Tennessee: Home of Ralphie May and the Honky Tonk Badonkadonk

I know I have readers in Tennessee, and that Tennessee is a lovely place. I drove through Tennessee when I moved across country, I visited many small towns along the way, and I stayed in Nashville for three days. I like Tennessee for the most part. Beer’s cheap, the country is beautiful, and the fireworks laws are lax. Tennessee, were it not for the problems I’m about to discuss, would be a right swell state.

When I visited Nashville last summer I felt like I’d unravelled a huge mystery. Until last July, I had no idea who was paying money to see the Blue Collar Comedy Tour, where Country Music Television was finding people under 50 to make country records and star in its shows, or who still thought the Rockabilly scene was anything but hilarious. Tennessee is the place that all of these phenomena rely on for their existence. And if you’re looking for the locus of the mysterious connection between cowboy boots and booty shorts, it lies somewhere in Tennessee, I assure you. 

Had I not been watching television one unfortunate night last week, I would have carried on for the rest of my life thinking of Tennessee as nothing more than an odd place full of relatively unsophisticated people who are into shit I think is funny. But Davetavius and I turned on the TV in our hotel room in Kaua’i to find a Ralphie May special on Comedy Central. We’re both fans of terrible stand-up comedy and wiggerism, so we decided to watch the show. (I know what “wigger” is a contraction of, but I think it’s taken on a meaning of its own and I certainly don’t use it in the way racist old white dudes who think they’re clever for being into Chris Rock do. Until someone can come up with a word I can use in its place, I’m not sure what else to do. Suggestions are welcome.)  

Does everyone know who Ralphie May is? He’s the unbelievably obese white comic who has made a name for himself by trying to out-black every black comedian on the circuit, and he’s been pretty successful, if one can judge the success of a wigger comedian by how many black people he can get to come to his show. He’s never come up with an original bit of material, but has rather created a set out of a derivative melange of the kind of shit you’d hear on the average episode of Russell Simmons’s Def Comedy Jam. He’s always been incredibly unfunny and vulgar, but that was why I thought I’d watch his show, to see what he’d come up with to out-crass himself on his new special; I find nothing funnier than unfunny stand-up comedy. (I know I sound like a hipster, but I’m not just into shit that sucks for the sake of being into shit that sucks to show people how “ironic” I am. I actually analyze the shit I like that sucks and appreciate it for the understanding it can give me of the contexts from whence it comes. And my haircut isn’t asymmetrical.)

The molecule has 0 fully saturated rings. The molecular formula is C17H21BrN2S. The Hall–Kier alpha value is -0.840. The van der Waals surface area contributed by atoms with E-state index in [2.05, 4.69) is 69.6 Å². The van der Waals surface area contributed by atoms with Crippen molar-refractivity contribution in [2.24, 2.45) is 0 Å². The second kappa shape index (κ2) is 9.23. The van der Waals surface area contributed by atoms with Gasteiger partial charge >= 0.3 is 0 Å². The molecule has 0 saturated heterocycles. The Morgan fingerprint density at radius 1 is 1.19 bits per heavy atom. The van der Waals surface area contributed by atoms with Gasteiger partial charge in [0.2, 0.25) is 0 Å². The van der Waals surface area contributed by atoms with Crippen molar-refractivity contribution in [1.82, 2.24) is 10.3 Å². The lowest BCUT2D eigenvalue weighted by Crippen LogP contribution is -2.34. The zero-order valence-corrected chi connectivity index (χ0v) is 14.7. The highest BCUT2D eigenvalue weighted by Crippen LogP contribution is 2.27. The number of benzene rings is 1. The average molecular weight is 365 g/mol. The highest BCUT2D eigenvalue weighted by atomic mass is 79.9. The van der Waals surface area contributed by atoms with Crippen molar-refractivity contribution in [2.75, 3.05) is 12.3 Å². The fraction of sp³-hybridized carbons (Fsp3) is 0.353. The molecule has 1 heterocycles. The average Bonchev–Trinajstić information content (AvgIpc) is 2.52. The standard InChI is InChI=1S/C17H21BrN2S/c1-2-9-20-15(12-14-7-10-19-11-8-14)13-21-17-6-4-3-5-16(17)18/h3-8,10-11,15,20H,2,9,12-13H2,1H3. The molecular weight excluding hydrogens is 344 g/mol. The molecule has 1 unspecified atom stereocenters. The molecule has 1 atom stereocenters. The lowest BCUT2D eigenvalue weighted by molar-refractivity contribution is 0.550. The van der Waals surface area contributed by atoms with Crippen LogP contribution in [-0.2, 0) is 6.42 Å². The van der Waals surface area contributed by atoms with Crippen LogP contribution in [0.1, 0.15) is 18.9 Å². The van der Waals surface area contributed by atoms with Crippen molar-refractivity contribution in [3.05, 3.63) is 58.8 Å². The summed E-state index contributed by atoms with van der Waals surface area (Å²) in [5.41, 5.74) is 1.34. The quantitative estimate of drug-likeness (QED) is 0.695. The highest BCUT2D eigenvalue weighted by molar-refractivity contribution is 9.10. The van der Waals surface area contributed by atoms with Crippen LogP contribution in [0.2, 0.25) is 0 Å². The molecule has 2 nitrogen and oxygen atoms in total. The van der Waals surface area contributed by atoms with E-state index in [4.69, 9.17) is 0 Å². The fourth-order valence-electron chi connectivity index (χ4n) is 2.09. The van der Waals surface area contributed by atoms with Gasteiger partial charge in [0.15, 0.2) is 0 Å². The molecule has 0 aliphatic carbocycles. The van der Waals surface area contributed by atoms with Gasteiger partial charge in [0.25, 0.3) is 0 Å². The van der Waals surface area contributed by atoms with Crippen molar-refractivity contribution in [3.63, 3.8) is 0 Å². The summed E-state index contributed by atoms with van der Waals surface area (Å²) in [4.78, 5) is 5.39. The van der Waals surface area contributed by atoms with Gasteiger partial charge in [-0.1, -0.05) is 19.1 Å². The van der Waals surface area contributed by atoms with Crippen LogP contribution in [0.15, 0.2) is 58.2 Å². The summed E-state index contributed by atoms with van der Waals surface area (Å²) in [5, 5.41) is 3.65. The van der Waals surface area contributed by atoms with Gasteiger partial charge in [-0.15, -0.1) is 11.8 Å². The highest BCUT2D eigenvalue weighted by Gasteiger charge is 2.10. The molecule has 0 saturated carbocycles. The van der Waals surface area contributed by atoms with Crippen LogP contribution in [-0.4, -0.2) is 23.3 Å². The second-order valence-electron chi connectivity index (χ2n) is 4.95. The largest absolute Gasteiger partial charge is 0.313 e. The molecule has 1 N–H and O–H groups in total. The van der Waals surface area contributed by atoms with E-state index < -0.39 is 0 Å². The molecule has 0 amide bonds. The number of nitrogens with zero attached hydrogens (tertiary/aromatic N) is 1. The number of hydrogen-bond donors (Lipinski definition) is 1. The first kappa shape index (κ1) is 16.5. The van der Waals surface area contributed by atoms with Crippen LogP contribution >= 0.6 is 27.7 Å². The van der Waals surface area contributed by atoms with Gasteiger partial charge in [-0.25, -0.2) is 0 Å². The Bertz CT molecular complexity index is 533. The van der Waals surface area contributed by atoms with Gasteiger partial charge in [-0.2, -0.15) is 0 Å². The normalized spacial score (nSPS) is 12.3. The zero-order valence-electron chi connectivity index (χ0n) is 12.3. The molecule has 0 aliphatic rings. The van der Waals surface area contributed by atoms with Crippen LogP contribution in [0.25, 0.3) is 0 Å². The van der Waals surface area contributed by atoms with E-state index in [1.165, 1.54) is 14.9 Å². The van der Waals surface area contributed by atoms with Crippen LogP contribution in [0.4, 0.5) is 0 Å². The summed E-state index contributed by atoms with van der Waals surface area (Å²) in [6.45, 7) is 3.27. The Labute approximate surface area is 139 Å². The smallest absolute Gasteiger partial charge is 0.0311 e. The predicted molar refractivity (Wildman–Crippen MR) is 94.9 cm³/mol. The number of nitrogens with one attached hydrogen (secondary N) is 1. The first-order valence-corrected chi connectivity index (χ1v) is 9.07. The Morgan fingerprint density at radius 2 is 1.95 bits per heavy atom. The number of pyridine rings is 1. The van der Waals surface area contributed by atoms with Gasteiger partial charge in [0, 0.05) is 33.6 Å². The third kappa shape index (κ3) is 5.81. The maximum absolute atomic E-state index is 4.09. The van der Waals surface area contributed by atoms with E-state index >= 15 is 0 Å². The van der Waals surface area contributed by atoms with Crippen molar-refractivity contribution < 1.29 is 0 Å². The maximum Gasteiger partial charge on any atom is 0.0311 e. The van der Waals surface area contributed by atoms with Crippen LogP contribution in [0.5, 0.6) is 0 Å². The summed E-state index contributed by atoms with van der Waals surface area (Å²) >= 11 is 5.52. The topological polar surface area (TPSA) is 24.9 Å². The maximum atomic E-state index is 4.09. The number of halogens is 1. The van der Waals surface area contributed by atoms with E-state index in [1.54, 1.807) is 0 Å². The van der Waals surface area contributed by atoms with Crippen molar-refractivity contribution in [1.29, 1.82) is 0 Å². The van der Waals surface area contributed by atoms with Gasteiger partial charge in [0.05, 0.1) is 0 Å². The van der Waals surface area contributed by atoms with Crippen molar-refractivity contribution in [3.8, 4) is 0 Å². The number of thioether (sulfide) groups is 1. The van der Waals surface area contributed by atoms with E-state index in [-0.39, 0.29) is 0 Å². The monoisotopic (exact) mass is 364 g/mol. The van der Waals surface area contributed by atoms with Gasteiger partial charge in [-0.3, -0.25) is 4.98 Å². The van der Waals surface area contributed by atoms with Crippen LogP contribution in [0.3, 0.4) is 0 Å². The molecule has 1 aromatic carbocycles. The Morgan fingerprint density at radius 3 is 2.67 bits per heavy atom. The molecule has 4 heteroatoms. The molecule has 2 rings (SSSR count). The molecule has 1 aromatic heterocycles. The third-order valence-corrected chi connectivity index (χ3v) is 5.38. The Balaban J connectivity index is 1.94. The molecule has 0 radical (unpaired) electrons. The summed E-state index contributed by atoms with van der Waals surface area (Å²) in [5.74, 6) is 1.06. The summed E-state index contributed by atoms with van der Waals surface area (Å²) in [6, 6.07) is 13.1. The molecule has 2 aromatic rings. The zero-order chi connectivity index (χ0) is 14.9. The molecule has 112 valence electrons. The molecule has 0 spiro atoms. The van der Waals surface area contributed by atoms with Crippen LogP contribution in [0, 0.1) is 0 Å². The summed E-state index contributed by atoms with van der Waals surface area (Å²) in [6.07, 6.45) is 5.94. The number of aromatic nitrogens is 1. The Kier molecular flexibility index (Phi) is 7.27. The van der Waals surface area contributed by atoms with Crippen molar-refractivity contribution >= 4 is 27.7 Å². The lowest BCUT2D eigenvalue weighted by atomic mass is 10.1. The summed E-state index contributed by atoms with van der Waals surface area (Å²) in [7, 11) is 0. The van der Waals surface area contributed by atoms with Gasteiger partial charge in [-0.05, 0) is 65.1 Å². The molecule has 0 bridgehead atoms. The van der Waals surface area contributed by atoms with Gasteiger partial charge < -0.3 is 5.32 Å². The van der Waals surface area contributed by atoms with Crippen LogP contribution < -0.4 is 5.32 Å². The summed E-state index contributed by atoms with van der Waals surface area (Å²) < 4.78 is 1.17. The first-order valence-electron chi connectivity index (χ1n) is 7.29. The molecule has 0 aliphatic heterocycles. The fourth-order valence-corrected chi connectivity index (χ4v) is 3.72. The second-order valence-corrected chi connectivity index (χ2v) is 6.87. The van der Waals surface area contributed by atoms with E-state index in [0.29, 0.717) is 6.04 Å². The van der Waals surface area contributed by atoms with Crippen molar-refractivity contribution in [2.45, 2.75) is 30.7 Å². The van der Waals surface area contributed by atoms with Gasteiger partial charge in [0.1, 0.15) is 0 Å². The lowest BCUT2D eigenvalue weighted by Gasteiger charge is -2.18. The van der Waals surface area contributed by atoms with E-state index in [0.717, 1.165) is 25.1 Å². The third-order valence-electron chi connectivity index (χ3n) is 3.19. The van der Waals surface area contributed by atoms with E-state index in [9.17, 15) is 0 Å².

I was immediately disappointed to find out he’d dropped the wigger shtick to become a lewd Bill Engvall, an odd choice for Ralphie May to model himself on since Engvall might be the least funny comedian alive today. He’d knocked off all the wigger shit and become a “southern dude,” the kind of guy whose only goals in life are to grow the perfect manicured goatee, to own a $60,000 truck, to fish his ass off, and to get a Coors tap installed in his bathroom. You see, May is from Tennessee, and he’s figured out that there’s more money to be made off of stupid rednecks than there is to be made from being the world’s premier wigger (behind Eminem). And, being a native himself, he’s apparently so familiar with Tennessee that he knew something I didn’t: the white people of Tennessee have been hankering for someone to combine the vulgarity of Def Comedy Jam with the banality of the terrifically unfunny (and white) Blue Collar Comedy Tour. 

Ralphie May has always traded in loud, overt misogyny for most of his material because he thought that’s what black people wanted to hear (doesn’t that make him a racist?). Apparently he’s figured out now that loud, overt misogyny is what white people want to hear. He spent nearly every second of his set telling “jokes” about how much women like to shop, about how crazy women are, and about how women, if they really want to give their men birthday gifts that will be appreciated, will give them one of two things: blow jobs and silence. The message, basically, was “if your mouth is open, it should be sucking a dick.” And he went on about it for at least five minutes. Do you know how long five minutes is in a stand-up comedy set? It’s a fucking eternity. 

But the worst part of the set wasn’t listening to a guy who couldn’t get someone to touch his dick at a party full of people with dick-touching fetishes talk about how everyone should be blowing him. The worst part was watching the crowd footage. Men nudged the women they were with, pointed at them, made “I fucking told you!” faces at them, while the women acted shocked, covered their mouths, and pretended not to notice that they’d just been told that their purpose in life is to suck dick and shut the fuck up. A lot of the women were laughing, which blew my fucking mind (but not really). How does one laugh at being repeatedly dehumanized? I suppose it’s the only way to react, save storming out of the theater in a rage, which would just incur the ire of the room full of misogynists and appeasers who see nothing wrong with some good, clean “boys are dumb jizz machines, girls are annoying and crazy jizz receptacles” comedy.